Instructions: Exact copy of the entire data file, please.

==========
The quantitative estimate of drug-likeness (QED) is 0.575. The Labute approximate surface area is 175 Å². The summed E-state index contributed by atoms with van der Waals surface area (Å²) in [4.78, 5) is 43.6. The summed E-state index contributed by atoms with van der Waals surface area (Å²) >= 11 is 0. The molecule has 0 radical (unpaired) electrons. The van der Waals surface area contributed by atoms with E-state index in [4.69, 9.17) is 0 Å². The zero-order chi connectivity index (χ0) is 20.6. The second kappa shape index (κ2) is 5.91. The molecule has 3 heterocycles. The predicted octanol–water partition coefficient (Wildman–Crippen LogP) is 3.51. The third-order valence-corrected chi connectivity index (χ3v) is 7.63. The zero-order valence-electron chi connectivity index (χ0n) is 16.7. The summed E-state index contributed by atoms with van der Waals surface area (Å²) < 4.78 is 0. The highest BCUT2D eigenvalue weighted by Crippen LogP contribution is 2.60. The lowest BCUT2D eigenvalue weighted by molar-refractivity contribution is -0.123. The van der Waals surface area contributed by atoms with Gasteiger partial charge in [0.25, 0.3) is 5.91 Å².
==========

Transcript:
The quantitative estimate of drug-likeness (QED) is 0.575. The Labute approximate surface area is 175 Å². The summed E-state index contributed by atoms with van der Waals surface area (Å²) in [4.78, 5) is 43.6. The summed E-state index contributed by atoms with van der Waals surface area (Å²) >= 11 is 0. The molecule has 0 radical (unpaired) electrons. The van der Waals surface area contributed by atoms with E-state index in [4.69, 9.17) is 0 Å². The zero-order chi connectivity index (χ0) is 20.6. The second kappa shape index (κ2) is 5.91. The molecule has 3 heterocycles. The predicted octanol–water partition coefficient (Wildman–Crippen LogP) is 3.51. The third-order valence-corrected chi connectivity index (χ3v) is 7.63. The zero-order valence-electron chi connectivity index (χ0n) is 16.7. The summed E-state index contributed by atoms with van der Waals surface area (Å²) < 4.78 is 0. The highest BCUT2D eigenvalue weighted by Crippen LogP contribution is 2.60. The lowest BCUT2D eigenvalue weighted by molar-refractivity contribution is -0.123. The van der Waals surface area contributed by atoms with Gasteiger partial charge in [0.25, 0.3) is 5.91 Å².